You can help determine the future of Oakland’s Main Library
on November 6, 2023
Oakland and the Oakland Public Library are inviting residents to reimagine the Main Library. This year’s last Re-imagine the Oakland Main Library workshop is Thursday, during which attendees can create vision boards, fill out a survey and record a video responding to the prompt: “That Would Be Cool If…”
The city has allocated $600,000 to contract with the architectural firm Esherick Homsey Dodge & Davis to study the feasibility of an expanded or relocated Main Library. The Feasibility Study Team has conducted four workshops. Thursday’s will be at 6 p.m. at the Golden Gate Recreation Center, 1075 62nd St.
Residents also can give feedback in an online survey about programs and services, the physical attributes of the current facility and their visions for a new Oakland Main Library Branch.
The community’s input will influence the expansion or relocation of the Main Library, which was built iin 1951. One option is to expand the two-story library by adding more floors or wings. This would provide additional space for collections, reading areas, meeting rooms and amenities. It’s unclear, however, whether this option is structurally feasible.
At a recent workshop at the East Side Cultural Center, retiree Hamila Magnuson crafted a vision board of her dream Main Library. She selected spaces with better lighting, a spacious entrance, an auditorium, a multipurpose room and communal seating areas.
“I think if we could have space for hands-on art programs, that would be great. I also think I would like to have more talks,” she said.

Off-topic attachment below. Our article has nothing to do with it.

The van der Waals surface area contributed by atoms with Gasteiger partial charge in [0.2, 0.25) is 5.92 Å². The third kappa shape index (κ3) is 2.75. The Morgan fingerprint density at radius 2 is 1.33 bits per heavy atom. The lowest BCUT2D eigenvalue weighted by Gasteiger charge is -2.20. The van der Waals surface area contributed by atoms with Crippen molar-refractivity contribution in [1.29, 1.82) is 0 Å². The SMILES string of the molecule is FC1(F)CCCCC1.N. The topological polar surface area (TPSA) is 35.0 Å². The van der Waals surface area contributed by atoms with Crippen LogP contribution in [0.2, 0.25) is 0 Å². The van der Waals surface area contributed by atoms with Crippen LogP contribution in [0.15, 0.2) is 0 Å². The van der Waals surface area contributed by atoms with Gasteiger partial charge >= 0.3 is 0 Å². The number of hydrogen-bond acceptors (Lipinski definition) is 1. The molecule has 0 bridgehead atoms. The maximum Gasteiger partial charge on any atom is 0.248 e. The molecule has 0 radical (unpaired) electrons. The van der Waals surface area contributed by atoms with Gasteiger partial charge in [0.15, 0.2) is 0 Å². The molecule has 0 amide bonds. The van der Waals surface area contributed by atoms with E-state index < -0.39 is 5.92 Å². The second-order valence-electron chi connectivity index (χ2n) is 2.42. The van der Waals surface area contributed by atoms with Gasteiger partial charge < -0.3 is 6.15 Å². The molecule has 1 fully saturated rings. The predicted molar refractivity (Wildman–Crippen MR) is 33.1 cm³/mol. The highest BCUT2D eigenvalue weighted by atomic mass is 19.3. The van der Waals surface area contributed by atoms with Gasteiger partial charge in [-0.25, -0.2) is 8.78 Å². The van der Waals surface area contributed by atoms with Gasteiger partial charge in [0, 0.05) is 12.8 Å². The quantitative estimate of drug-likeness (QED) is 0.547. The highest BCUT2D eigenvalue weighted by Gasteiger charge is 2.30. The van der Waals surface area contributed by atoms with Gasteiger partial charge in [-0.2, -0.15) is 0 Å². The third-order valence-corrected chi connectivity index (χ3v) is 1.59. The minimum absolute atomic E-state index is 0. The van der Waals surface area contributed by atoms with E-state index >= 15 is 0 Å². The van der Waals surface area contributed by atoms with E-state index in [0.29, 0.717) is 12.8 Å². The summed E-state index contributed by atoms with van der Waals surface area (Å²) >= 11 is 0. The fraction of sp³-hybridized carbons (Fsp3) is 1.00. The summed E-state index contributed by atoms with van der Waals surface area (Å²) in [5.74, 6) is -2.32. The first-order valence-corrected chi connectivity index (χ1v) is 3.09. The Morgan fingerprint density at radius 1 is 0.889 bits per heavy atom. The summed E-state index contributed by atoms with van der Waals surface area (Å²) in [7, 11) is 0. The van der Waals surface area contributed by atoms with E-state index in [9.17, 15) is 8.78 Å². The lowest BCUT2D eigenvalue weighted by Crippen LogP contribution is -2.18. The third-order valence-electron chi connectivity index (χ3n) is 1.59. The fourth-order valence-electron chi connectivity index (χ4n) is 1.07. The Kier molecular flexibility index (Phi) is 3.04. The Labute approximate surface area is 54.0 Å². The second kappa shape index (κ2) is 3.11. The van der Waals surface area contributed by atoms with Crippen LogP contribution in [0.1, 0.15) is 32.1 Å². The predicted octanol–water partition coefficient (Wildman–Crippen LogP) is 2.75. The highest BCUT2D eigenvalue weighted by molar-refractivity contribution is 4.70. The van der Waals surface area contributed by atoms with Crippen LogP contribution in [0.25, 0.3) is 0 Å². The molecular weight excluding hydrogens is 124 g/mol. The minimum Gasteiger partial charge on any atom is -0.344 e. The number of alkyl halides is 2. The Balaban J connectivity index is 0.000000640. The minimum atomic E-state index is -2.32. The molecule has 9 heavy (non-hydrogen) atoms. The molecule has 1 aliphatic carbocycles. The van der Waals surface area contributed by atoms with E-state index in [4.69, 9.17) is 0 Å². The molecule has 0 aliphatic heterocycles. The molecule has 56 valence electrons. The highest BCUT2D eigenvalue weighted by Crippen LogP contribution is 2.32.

Jamie Turbak, director of library services, said that the city has not yet secured the necessary resources for expanding or relocating the Main Library.
The full budget will be disclosed next year, according to Doug Speckhard, an architect from the firm conducting a feasibility study. The City Council’s Public Works Committee voted in May 2022 for a resolution finding that the Main Library is inadequate for the downtown population. At 82,500 square feet, the library needs to expand to up to 160,000 square feet.
The Main Library offers various programs such as the Play Cafe, the Oakland History Center and the Oakland Youth Poet program. With the library serving an area population of nearly 468,000 people, the city hopes to increase its use based on residents’ feedback.
Despite the diverse range of programs available at the Main Library, there has been a significant decline in usage. Five years ago, about 200,000 people attended programs there each year. Now the total per year is around 53,000.
According to Speckhard, the workshops have provided insight into how the library can better respond to citizens’ evolving interests, “I am really excited about the opportunity to work on this library because it’s a really amazing structure which has a lot of value,” said Speckhard.
For Curtis Junior Lee, programming manager for the Higher Ground Neighborhood Development Corp., the Main Library’s charm lies in its historical significance. Lee notes that it showcases the rich history of Oakland, displaying images from the 1960s, including those of the Black Panther Party, the construction of BART, and the city’s relationship with San Francisco.
Lee said it’s important for younger people to provide input on how the library might be improved: “I want them to be able to bring their ideas about how it could be more useful to them to the forefront, so for them to have a voice.”
(This story was updated to correct the date the Main Library building opened.)
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